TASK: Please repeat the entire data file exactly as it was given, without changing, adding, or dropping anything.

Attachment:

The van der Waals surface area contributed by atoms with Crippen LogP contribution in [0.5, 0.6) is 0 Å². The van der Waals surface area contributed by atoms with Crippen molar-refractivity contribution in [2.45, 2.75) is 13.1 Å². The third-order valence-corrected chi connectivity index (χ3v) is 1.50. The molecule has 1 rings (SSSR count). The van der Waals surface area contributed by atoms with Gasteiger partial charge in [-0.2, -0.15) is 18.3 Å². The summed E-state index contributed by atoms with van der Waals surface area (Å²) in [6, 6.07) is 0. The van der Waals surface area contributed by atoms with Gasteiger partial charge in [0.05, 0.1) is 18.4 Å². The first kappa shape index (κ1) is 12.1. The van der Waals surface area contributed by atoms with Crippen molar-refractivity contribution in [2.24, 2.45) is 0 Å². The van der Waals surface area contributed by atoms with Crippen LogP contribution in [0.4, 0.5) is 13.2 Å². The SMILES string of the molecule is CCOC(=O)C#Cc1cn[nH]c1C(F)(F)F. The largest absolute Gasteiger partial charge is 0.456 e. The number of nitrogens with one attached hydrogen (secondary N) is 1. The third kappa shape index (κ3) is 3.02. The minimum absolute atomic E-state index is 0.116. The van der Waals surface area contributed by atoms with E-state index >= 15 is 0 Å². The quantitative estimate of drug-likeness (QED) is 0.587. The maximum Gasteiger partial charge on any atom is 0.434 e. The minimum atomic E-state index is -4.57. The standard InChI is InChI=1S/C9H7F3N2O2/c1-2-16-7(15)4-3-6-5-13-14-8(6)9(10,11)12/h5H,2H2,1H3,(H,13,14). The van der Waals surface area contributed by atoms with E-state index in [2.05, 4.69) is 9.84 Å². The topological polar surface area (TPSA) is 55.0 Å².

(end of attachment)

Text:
The van der Waals surface area contributed by atoms with Crippen LogP contribution in [0.5, 0.6) is 0 Å². The van der Waals surface area contributed by atoms with Crippen molar-refractivity contribution in [2.45, 2.75) is 13.1 Å². The third-order valence-corrected chi connectivity index (χ3v) is 1.50. The molecule has 1 rings (SSSR count). The van der Waals surface area contributed by atoms with Gasteiger partial charge in [-0.2, -0.15) is 18.3 Å². The summed E-state index contributed by atoms with van der Waals surface area (Å²) in [6, 6.07) is 0. The van der Waals surface area contributed by atoms with Gasteiger partial charge in [0.05, 0.1) is 18.4 Å². The first kappa shape index (κ1) is 12.1. The van der Waals surface area contributed by atoms with Crippen molar-refractivity contribution in [2.24, 2.45) is 0 Å². The van der Waals surface area contributed by atoms with Crippen LogP contribution in [0.4, 0.5) is 13.2 Å². The SMILES string of the molecule is CCOC(=O)C#Cc1cn[nH]c1C(F)(F)F. The largest absolute Gasteiger partial charge is 0.456 e. The number of nitrogens with one attached hydrogen (secondary N) is 1. The third kappa shape index (κ3) is 3.02. The minimum absolute atomic E-state index is 0.116. The van der Waals surface area contributed by atoms with E-state index >= 15 is 0 Å². The quantitative estimate of drug-likeness (QED) is 0.587. The maximum Gasteiger partial charge on any atom is 0.434 e. The minimum atomic E-state index is -4.57. The standard InChI is InChI=1S/C9H7F3N2O2/c1-2-16-7(15)4-3-6-5-13-14-8(6)9(10,11)12/h5H,2H2,1H3,(H,13,14). The van der Waals surface area contributed by atoms with E-state index in [2.05, 4.69) is 9.84 Å². The topological polar surface area (TPSA) is 55.0 Å².